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If you are one of the lucky parents whose child has been sleeping through the night without any problems, there can still be times when they wake unexpectedly. There are lots of reasons why this might happen. Maybe they aren’t getting enough exercise during the day and they aren’t tired enough, or they could be hungry, having bad dreams or teething again.

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Tips to try if they keep waking up

Tip #1: Dinner, bath and story

Mother reading to her toddler

A bedtime routine can help your wee one relax and sleep better. Maybe it’s tea, bath, story, then cuddles and don’t forget some milk, then brush their teeth. Just try and do it the same way, at the same time, every evening.

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Tip #2: Night lights

Night-lights aren’t just a good idea for your baby –  your older toddler might still like one in their room.

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Tip #3: Explain night time rules

It can help to tell your toddler during the day that everyone sleeps in their own bed. So when they get up to pay you a visit in the middle of the night, just calmly put them back. Chances are that you’ll have to do this a number of times before the message strikes home.

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Tip #4: Keep calm

If your toddler gets up through the night (and we all know they love doing that), just calmly get up and take them back to their own bed straightaway.

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Tip #5: Take your time

If your toddler cries during the night, try leaving them for just a minute or two and they may settle themselves.

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Tip #6: Track nap times

Long naps in the afternoon can have a big impact on sleep. Remember your child is growing all the time, so their needs and habits are constantly changing. Reduce the length of their nap gradually and they’ll hopefully be back sleeping through the night again.

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Tip #7: Nightmare help

photo of toddler awake in the dark

Bad dreams and nightmares are something a lot of young children experience at some stage. Be careful what they’re watching or reading before they go to bed. You’d be surprised how easily these things can bother your little one when they’re trying to sleep.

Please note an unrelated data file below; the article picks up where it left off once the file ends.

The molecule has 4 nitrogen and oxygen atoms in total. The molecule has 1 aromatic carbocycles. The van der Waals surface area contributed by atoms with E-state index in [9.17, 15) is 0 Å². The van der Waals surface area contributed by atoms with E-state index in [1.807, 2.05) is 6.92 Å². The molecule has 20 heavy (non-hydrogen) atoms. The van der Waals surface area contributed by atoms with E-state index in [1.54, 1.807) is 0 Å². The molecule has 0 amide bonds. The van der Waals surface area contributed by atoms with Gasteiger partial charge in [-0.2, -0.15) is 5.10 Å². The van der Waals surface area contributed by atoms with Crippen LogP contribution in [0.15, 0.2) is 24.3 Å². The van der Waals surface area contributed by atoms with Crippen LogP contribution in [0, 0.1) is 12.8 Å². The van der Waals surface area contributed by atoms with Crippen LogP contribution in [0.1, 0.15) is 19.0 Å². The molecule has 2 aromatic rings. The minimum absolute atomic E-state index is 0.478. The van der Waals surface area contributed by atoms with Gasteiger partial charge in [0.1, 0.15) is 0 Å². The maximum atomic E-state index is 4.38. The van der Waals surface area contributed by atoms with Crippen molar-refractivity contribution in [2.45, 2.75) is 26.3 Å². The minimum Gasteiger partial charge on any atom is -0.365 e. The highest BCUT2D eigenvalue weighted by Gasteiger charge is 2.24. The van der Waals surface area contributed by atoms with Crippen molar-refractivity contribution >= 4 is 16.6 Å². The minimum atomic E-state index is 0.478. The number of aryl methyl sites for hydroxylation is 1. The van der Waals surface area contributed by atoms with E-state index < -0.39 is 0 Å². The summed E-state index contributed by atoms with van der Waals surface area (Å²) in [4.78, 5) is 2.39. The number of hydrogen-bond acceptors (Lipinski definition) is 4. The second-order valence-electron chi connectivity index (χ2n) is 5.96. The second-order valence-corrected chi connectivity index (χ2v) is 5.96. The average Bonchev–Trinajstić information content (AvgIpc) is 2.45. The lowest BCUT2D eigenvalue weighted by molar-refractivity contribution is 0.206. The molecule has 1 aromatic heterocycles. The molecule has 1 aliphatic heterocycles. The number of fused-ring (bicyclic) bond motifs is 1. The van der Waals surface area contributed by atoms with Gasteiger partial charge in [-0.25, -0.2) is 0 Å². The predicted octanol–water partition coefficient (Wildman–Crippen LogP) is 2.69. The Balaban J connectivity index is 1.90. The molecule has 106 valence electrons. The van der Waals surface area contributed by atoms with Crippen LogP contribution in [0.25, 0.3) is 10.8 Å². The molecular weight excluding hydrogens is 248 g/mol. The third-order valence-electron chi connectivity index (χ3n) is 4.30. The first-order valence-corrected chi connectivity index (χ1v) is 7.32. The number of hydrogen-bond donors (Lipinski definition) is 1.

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Tip #8: Changes

Changes in routine can affect your child’s sleep patterns. Simple things like starting nursery or going to a child minder for the first time can impact their sleep. You might not be able to avoid these changes, but it can help if you know why it’s happening.

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Tip #9: Play helps sleep

Image of a child smiling at the camera while playing on a climbing frame in a play park.

A walk (even just to the shops and back), or a run outside in the fresh air, or playing hide and seek inside, can all help your child to sleep better at night. Here are some tips for keeping active indoors and outdoors that will help them burn up some energy.

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What the professionals say

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“Some toddlers like getting out of their bed and coming into yours – and that can be hard to stop. A good way to deal with this is at some point, well before bedtime, explain to your child that everyone sleeps in their own bed at night. If they do decide to get up or come into your bed, take them back and settle them down gently but firmly. Be prepared to repeat this, and don’t give in.”

Advice and support from Sleep Action

Sleep Action offer advice and support to parents and carers, or to young people themselves, for any child aged 18 months to 18 years with a sleep problem. Visit the Sleep Action website to find out more and get in touch.

You may also find this leaflet from Sleep Scotland about toddler sleep helpful.

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